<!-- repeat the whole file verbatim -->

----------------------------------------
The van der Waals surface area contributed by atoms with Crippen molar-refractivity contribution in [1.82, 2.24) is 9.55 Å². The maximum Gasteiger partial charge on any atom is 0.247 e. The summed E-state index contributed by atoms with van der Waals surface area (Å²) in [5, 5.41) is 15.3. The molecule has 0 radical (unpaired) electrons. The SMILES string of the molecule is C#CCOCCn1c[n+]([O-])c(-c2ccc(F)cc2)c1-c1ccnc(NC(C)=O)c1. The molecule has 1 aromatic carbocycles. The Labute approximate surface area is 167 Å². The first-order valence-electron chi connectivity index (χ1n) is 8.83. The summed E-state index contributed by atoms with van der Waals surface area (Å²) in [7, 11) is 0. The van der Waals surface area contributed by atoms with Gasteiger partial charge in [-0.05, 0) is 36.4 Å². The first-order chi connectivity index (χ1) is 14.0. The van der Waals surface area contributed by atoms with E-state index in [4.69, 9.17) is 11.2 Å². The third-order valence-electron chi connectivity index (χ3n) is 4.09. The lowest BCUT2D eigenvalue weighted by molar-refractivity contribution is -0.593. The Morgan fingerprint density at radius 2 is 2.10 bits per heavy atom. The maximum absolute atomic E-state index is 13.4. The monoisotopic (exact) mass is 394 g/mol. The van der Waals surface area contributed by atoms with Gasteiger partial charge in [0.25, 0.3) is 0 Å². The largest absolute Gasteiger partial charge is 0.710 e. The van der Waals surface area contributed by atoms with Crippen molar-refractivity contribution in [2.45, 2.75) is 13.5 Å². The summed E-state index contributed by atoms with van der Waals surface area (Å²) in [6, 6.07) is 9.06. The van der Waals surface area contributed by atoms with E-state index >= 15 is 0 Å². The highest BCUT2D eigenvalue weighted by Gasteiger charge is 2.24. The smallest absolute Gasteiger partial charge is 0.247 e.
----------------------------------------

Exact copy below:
The van der Waals surface area contributed by atoms with Crippen molar-refractivity contribution in [1.82, 2.24) is 9.55 Å². The maximum Gasteiger partial charge on any atom is 0.247 e. The summed E-state index contributed by atoms with van der Waals surface area (Å²) in [5, 5.41) is 15.3. The molecule has 0 radical (unpaired) electrons. The SMILES string of the molecule is C#CCOCCn1c[n+]([O-])c(-c2ccc(F)cc2)c1-c1ccnc(NC(C)=O)c1. The molecule has 1 aromatic carbocycles. The Labute approximate surface area is 167 Å². The first-order valence-electron chi connectivity index (χ1n) is 8.83. The summed E-state index contributed by atoms with van der Waals surface area (Å²) in [7, 11) is 0. The van der Waals surface area contributed by atoms with Gasteiger partial charge in [-0.05, 0) is 36.4 Å². The first-order chi connectivity index (χ1) is 14.0. The van der Waals surface area contributed by atoms with E-state index in [4.69, 9.17) is 11.2 Å². The third-order valence-electron chi connectivity index (χ3n) is 4.09. The lowest BCUT2D eigenvalue weighted by molar-refractivity contribution is -0.593. The Morgan fingerprint density at radius 2 is 2.10 bits per heavy atom. The maximum absolute atomic E-state index is 13.4. The monoisotopic (exact) mass is 394 g/mol. The van der Waals surface area contributed by atoms with Gasteiger partial charge in [0.25, 0.3) is 0 Å². The largest absolute Gasteiger partial charge is 0.710 e. The van der Waals surface area contributed by atoms with Crippen molar-refractivity contribution in [2.45, 2.75) is 13.5 Å². The summed E-state index contributed by atoms with van der Waals surface area (Å²) in [6, 6.07) is 9.06. The van der Waals surface area contributed by atoms with E-state index >= 15 is 0 Å². The highest BCUT2D eigenvalue weighted by Gasteiger charge is 2.24. The smallest absolute Gasteiger partial charge is 0.247 e.